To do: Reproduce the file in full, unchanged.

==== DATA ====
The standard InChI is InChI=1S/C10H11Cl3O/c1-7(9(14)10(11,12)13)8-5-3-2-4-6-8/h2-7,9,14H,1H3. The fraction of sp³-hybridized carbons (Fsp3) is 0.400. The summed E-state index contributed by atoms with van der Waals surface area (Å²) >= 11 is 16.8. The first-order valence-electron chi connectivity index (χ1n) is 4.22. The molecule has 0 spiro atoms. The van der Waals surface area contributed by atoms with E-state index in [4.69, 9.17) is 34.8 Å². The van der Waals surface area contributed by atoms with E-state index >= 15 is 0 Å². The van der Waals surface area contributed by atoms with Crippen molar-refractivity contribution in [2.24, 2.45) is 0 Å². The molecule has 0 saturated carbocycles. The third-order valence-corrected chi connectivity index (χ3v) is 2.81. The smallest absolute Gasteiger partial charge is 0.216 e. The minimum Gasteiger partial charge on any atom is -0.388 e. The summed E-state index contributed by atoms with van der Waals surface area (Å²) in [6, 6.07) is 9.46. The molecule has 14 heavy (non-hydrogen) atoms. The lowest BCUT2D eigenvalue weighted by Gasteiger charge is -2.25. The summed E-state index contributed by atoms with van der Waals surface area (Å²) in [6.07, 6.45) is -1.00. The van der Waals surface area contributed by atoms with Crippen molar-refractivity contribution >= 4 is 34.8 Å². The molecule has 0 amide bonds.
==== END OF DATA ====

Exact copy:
The standard InChI is InChI=1S/C10H11Cl3O/c1-7(9(14)10(11,12)13)8-5-3-2-4-6-8/h2-7,9,14H,1H3. The fraction of sp³-hybridized carbons (Fsp3) is 0.400. The summed E-state index contributed by atoms with van der Waals surface area (Å²) >= 11 is 16.8. The first-order valence-electron chi connectivity index (χ1n) is 4.22. The molecule has 0 spiro atoms. The van der Waals surface area contributed by atoms with E-state index in [4.69, 9.17) is 34.8 Å². The van der Waals surface area contributed by atoms with E-state index >= 15 is 0 Å². The van der Waals surface area contributed by atoms with Crippen molar-refractivity contribution in [2.24, 2.45) is 0 Å². The molecule has 0 saturated carbocycles. The third-order valence-corrected chi connectivity index (χ3v) is 2.81. The smallest absolute Gasteiger partial charge is 0.216 e. The minimum Gasteiger partial charge on any atom is -0.388 e. The summed E-state index contributed by atoms with van der Waals surface area (Å²) in [6, 6.07) is 9.46. The molecule has 14 heavy (non-hydrogen) atoms. The lowest BCUT2D eigenvalue weighted by Gasteiger charge is -2.25. The summed E-state index contributed by atoms with van der Waals surface area (Å²) in [6.07, 6.45) is -1.00. The van der Waals surface area contributed by atoms with Crippen molar-refractivity contribution >= 4 is 34.8 Å². The molecule has 0 amide bonds.